At the end of the 1970s, Camac added their Mélusine model to their range. This harp had 36 strings, 2 more than the Morgane, in the bass (H35 and A36). It was also strung with nylon and wires and had a similar four-cornered soundbox. The Mélusine came into being following requests from Breton harpers, who wanted a greater bass range.
The Mélusine de Concert, developed in the 1980s, had a round and bigger soundbox, and a correspondingly bigger sound. The first Concert Mélusines still had a carbon fibre soundboard, with which Camac’s founder, Joël Garnier, had been experimenting in this decade.
Brigitte Baronnet is giving a concert in her home town of Chateaubriant on October the fifth, to celebrate her now fifty years on the concert stage! As you can see from the flyer above, she'll be joined by some friends, who also encompass some of the most famous names in the Breton celtic scene. From Myrdhin, Mariannig Larc'hantec and Catherine Nguyen, to Brigitte's own pupils - among them rising stars Clothilde Trouillaud and Vincianne Tronson - it promises to be a delightful celebration of the lever harp in Brittany.
Our factory and head offices are in Brittany, and it was lever harps that Joël Garnier first began to manufacture. The Mélusine was Joël's first lever harp, developed with the help of Mariannig Larc'hantec in 1976. If you are interested in the history of Camac's lever harp models, David Rescher from the Harfengalerie Camac Berlin has excellently summarised it here, and I've ripped it to make an English version, here (links).
It is no coincidence that Joël Garnier began harp making thanks to folk music, for Brittany has been at the heart of the Celtic revival, and particularly for the harp. Like many folk revivals, the French Celtic revival actually began in cosmopolitan, intellectual surroundings: Paris. It was a politico-intellectual movement born amongst the Paris Breton intelligentsia between the first and second World Wars: until 1950, there was only one harper in Brittany, Paul Le Diverres. The return to Breton "roots" was pan-Celtic, copying other Celtic countries, and the harp was seized upon as an instrument symbolising the heart of Ireland. Historically, the Irish had had to burn their harps when the English invaded; he who kept his harp did so in peril of his life. The harp therefore became a symbol of resistance for those who still had one. It was in this spirit that the harp was reborn among the Bretons in Paris, as a symbol of resistance against the French State. More specifically, it was one Madame Erwanez Galbrun, who gave correspondance courses in Breton from Paris, who particularly encouraged the revival of the harp.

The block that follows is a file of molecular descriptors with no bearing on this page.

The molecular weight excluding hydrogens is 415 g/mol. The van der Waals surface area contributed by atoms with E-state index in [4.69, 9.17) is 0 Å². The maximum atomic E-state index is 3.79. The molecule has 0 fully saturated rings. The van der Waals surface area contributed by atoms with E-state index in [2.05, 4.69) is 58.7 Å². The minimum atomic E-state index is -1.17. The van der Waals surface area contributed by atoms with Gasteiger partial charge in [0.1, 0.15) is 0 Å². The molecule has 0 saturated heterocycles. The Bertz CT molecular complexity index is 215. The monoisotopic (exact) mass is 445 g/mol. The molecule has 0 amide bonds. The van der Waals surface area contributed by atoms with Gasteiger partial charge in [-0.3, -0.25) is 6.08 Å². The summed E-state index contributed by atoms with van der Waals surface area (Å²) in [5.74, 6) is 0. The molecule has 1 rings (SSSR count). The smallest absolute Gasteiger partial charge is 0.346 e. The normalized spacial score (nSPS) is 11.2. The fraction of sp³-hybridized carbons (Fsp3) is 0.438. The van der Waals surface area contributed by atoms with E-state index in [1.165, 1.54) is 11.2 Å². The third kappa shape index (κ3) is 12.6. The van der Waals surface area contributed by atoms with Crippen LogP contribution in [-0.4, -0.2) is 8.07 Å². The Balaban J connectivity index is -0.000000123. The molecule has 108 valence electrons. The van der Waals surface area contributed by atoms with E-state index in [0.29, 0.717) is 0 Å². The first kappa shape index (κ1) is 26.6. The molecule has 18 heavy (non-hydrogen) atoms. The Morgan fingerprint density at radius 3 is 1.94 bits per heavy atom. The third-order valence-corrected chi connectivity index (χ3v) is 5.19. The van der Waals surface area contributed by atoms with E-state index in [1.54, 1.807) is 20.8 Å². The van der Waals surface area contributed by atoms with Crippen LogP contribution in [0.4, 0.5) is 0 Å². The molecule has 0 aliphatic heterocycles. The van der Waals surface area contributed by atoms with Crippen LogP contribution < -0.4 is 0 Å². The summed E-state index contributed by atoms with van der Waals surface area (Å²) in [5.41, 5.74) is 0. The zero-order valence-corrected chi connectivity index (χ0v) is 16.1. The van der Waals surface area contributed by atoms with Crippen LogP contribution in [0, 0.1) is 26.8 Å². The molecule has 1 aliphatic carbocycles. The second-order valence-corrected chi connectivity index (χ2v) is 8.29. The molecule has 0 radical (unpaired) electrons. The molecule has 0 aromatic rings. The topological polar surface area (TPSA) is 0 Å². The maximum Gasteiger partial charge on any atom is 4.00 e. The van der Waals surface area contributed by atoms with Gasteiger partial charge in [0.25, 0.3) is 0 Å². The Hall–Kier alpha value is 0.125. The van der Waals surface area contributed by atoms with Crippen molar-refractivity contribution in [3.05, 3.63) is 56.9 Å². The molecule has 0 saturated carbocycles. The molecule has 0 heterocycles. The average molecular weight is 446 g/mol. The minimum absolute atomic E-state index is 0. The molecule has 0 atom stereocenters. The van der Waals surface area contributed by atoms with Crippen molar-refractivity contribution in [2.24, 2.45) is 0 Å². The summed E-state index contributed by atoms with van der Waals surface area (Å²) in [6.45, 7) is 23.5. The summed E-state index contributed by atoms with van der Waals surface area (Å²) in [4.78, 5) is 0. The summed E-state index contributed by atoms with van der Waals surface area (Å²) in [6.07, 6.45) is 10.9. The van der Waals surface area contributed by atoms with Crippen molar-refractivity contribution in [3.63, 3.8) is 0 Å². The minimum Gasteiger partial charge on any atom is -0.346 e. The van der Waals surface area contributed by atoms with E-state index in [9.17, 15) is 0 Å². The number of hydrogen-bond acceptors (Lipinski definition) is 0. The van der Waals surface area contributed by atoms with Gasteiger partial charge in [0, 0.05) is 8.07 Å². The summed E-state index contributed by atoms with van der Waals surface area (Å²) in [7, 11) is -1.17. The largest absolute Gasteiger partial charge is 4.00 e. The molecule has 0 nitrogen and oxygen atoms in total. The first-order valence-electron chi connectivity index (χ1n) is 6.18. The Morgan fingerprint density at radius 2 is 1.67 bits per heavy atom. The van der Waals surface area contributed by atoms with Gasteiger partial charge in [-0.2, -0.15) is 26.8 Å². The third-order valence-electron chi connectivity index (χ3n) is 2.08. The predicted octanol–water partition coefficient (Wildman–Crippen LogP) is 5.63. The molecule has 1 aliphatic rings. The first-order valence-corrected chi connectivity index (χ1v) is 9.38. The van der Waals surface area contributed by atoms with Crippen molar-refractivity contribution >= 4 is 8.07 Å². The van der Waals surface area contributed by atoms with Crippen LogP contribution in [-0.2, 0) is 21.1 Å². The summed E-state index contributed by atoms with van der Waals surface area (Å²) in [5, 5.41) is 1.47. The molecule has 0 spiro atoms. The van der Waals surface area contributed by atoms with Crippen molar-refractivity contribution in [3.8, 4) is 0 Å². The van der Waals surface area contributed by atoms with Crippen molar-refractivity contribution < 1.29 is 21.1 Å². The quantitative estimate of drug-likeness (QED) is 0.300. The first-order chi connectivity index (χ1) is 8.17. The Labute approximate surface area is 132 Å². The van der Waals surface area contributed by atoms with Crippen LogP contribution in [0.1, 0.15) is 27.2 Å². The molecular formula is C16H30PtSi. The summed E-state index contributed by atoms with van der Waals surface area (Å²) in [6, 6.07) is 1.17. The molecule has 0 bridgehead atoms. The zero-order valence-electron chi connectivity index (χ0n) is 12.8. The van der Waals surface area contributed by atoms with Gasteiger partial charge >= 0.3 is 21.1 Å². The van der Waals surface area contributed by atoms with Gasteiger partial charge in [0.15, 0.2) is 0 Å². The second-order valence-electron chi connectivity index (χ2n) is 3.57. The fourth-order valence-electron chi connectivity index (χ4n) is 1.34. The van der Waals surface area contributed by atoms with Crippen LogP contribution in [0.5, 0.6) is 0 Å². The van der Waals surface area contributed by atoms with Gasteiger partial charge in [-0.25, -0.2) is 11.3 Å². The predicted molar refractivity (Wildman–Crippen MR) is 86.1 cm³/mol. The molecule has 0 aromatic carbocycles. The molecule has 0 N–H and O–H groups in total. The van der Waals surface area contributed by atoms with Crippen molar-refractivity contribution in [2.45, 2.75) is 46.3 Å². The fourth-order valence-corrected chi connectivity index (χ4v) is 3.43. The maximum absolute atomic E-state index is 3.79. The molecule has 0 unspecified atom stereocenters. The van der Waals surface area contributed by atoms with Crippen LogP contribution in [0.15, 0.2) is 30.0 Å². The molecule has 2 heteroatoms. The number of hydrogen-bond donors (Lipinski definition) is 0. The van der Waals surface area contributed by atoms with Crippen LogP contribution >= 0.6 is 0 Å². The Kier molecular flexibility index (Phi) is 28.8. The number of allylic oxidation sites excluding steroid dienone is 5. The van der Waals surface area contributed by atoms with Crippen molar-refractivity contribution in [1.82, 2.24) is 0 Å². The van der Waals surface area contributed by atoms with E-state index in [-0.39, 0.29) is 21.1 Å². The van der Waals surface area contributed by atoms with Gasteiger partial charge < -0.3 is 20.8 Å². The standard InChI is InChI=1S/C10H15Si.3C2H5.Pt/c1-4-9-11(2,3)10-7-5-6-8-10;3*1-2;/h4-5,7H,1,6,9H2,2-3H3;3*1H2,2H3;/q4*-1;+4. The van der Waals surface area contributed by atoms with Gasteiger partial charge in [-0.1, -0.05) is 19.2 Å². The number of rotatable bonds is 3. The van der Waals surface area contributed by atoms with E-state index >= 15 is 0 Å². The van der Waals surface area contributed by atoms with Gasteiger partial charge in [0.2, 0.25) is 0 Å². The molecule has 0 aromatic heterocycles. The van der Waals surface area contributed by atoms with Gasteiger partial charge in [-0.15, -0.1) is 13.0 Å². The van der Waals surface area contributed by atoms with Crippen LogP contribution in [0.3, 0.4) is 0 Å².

Brigitte Baronnet was one of the first members of Telenn Bleimor, the Paris-based Breton harp ensemble established by Denise Mégevand. Mégevand - herself classically trained, a pupil of Lily Laskine - had been contacted by, among others, Alan Stivell's father Georges Cochevelou and Brigitte Baronnet's mother, looking for a lever harp teacher for their children. Mégevand arranged the music for Telenn Bleimor herself, inspired by the Barzaz Breiz traditional Breton songs, and other Celtic airs. Telenn Bleimor was above all an organisation designed to promote the lever harp. The harps were provided at no cost, and by the 1960s, Brigitte and her student colleagues were performing regularly in and around Paris, particularly in the conservatoires. Through its appearances in educational institutions, it was Telenn Bleimor which introduced the idea of using the lever harp as a practical beginner's intrument to harp teachers of the time. Below is a more detailed history of Telenn Bleimor, written by Brigitte and reproduced here with her kind permission.